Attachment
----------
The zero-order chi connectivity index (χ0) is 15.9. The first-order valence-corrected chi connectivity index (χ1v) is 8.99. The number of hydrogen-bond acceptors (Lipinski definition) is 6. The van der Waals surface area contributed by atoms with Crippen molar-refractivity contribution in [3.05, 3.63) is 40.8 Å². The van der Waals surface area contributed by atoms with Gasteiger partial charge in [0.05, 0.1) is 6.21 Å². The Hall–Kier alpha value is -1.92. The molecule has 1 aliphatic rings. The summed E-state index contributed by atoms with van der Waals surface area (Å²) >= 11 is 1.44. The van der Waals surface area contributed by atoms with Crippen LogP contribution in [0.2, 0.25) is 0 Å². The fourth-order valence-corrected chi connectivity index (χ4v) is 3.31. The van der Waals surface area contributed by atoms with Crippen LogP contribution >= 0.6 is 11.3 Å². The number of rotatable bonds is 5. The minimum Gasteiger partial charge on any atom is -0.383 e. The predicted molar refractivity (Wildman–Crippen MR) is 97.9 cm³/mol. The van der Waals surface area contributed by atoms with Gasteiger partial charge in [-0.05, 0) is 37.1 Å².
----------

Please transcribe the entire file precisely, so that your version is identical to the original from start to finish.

The zero-order chi connectivity index (χ0) is 15.9. The first-order valence-corrected chi connectivity index (χ1v) is 8.99. The number of hydrogen-bond acceptors (Lipinski definition) is 6. The van der Waals surface area contributed by atoms with Crippen molar-refractivity contribution in [3.05, 3.63) is 40.8 Å². The van der Waals surface area contributed by atoms with Gasteiger partial charge in [0.05, 0.1) is 6.21 Å². The Hall–Kier alpha value is -1.92. The molecule has 1 aliphatic rings. The summed E-state index contributed by atoms with van der Waals surface area (Å²) >= 11 is 1.44. The van der Waals surface area contributed by atoms with Crippen LogP contribution in [0.2, 0.25) is 0 Å². The fourth-order valence-corrected chi connectivity index (χ4v) is 3.31. The van der Waals surface area contributed by atoms with Crippen LogP contribution >= 0.6 is 11.3 Å². The number of rotatable bonds is 5. The minimum Gasteiger partial charge on any atom is -0.383 e. The predicted molar refractivity (Wildman–Crippen MR) is 97.9 cm³/mol. The van der Waals surface area contributed by atoms with Gasteiger partial charge in [-0.05, 0) is 37.1 Å².